Finding someone’s resume in a database or on LinkedIn only represents a small fraction of what a great recruiting firm is paid to accomplish. While many companies look at recruiters as a one dimensional source of paper, the top recruiting firms in the nation are also great talent evaluators, compensation negotiators and counter offer experts. We are going to talk about the touchy compensation issues in this article.
So we deal with this every week and if you’re hiring often you do as well. Your in-house recruiter or outside recruiting firm sends you a candidate, they note their salary range and if you like them, you bring them in for an interview. After the first interview, you choose to do a second and when your in-house recruiter or outside recruiting firm calls the candidate to book it, all of a sudden they went from needing 95k + 10% bonus to needing 120k + 15% bonus otherwise they don’t want to move forward. (this also happens later in the process when an offer is to be made)
Ok, now you’re upset at your in-house recruiter or outside recruiting firm because you think they didn’t do their homework or they are fudging the numbers. Once you realize this happens way too often for either of those mistakes to be happening regularly, you want to learn the WHY behind these debacles.
We will break it down to tell you WHY and also make suggestions on how to mitigate it from happening so often.
1. The candidate walked into your company and the hiring team said things like, “when can you start” or, “you’re the best candidate we have met so far”. You basically just told the candidate you’re willing to give them a blank check when its offer time. How to avoid this: You have to walk the fine line of showing them you’re interested as top candidates want to feel wanted but you cannot show your cards either. Giving the candidate any idea they are the only and or best one for this position only begs for them to raise their price.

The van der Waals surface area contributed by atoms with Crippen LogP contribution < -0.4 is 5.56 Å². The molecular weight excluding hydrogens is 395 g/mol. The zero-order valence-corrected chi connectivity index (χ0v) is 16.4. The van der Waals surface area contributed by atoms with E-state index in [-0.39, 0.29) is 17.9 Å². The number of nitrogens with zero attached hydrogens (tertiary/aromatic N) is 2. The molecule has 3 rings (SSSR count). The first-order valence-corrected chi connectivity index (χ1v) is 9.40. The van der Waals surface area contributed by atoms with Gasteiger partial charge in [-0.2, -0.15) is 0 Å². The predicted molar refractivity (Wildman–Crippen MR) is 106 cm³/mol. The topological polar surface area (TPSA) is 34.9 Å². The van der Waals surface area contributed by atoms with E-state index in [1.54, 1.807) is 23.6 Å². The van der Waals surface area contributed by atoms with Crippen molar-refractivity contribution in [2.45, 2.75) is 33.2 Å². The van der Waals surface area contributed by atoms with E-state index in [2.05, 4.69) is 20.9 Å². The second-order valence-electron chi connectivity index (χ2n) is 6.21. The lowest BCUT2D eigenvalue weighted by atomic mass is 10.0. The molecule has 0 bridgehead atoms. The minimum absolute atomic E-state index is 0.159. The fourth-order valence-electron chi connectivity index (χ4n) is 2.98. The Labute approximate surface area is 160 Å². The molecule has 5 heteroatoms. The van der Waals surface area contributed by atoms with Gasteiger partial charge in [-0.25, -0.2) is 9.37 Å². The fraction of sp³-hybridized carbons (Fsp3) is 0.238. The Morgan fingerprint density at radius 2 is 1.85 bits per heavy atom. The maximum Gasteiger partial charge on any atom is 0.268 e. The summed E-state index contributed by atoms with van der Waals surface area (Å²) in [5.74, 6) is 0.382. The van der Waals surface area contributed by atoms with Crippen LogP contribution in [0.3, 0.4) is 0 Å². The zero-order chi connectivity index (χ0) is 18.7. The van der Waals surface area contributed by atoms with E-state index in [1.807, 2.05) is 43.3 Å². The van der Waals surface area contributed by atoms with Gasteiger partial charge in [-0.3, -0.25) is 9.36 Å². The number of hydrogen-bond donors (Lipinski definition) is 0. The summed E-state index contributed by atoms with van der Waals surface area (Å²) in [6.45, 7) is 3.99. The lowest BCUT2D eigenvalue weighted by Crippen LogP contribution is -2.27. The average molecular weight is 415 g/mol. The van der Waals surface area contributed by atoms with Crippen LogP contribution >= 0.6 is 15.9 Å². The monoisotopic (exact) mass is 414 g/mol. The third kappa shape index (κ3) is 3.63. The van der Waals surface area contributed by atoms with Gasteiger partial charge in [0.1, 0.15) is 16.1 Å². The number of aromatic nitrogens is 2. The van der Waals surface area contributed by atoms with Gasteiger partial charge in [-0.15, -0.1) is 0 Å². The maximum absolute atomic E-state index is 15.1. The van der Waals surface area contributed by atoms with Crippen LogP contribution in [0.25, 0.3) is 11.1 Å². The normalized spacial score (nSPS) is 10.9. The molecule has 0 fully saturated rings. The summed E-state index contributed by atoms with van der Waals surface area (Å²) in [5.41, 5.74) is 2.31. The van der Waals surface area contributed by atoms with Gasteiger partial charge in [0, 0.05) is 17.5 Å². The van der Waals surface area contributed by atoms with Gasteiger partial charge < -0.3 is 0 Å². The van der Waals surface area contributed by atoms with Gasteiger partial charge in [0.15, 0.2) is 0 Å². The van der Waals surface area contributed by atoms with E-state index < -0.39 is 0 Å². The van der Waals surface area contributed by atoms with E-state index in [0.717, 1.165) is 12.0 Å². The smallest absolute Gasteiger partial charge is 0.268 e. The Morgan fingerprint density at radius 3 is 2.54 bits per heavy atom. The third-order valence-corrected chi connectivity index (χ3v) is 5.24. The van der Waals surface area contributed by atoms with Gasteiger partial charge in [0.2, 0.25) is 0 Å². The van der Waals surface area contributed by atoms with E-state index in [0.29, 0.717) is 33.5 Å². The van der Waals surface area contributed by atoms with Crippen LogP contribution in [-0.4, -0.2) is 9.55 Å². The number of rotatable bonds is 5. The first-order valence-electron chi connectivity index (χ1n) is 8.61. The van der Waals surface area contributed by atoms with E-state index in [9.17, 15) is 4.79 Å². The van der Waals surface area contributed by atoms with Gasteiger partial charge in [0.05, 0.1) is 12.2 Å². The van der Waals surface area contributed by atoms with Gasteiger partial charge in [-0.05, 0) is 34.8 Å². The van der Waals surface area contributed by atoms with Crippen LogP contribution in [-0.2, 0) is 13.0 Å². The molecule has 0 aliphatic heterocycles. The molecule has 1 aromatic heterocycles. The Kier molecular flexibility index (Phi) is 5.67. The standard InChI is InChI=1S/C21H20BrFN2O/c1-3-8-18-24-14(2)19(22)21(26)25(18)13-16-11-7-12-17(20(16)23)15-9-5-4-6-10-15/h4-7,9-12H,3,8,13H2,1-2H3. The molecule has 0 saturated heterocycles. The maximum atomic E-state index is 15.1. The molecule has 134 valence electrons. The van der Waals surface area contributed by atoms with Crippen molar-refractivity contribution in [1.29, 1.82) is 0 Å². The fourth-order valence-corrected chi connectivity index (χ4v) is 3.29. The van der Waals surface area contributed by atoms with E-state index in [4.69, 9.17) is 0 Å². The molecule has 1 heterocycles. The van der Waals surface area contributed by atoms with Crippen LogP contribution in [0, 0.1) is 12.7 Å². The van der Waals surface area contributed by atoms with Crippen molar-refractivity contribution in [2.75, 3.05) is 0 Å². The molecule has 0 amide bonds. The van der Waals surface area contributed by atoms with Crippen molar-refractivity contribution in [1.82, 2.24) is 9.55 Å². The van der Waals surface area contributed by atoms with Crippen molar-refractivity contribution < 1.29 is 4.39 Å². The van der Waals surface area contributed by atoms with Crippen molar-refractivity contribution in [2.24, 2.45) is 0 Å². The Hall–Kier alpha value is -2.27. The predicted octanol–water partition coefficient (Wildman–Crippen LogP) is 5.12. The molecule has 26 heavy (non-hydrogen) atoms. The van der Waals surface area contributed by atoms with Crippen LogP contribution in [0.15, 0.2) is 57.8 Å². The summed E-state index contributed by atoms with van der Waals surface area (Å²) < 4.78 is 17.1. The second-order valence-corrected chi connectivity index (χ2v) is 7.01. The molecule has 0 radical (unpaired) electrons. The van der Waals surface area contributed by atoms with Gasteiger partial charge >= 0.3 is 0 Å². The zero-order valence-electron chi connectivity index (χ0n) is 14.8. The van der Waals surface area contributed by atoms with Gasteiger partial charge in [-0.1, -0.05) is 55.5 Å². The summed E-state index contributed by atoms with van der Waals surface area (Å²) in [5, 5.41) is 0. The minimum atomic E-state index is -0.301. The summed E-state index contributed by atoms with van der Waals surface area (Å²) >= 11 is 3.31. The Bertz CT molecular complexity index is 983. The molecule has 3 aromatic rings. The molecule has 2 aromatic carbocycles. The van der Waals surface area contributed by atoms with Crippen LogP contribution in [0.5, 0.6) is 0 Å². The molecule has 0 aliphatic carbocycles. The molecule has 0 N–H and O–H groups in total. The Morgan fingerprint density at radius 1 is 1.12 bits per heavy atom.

2. You don’t want to hear this, but the candidate wasn’t sold on your company either because of the vibe, looks of the place, lack of participation from people that should have been in the interview, your product or service or many other things they discover once being on site. They may still be interested but for them to work there or leave their current position for your company, they want more reward for more risk. How to avoid this: As recruiters we have to SELL your company, and sell it hard to top candidates, you must do the same. You also need to make sure what you’re showing \ telling the candidate makes them feel comfortable with your business unless they know it’s a turnaround situation. If you tell the candidate the CFO, CEO, COO or other executives will be in the meeting, make sure they show up and act interested otherwise the candidate feels insulted.
3. The candidate is interviewing elsewhere (always assume this anyway) and they have the rational that they can ask you for more money and if you pull the offer oh well, they have other options. How to Avoid this: This one is simple, act fast! Far too much time goes on, between the time a candidate is found and an offer is made, companies often drag their feet and as the saying goes “more is lost from indecision than the wrong decision”. Interview fast, make a decision quick and make your offer strong! To top that off, don’t make offers on Fridays and when you do make an offer give the candidate 48 hours to make a decision, put their feet to the fire and MAKE them MAKE a decision.
If your company is having issues with the art of the deal when it comes to making a hire, read more about our Retained Executive Search Firm Services.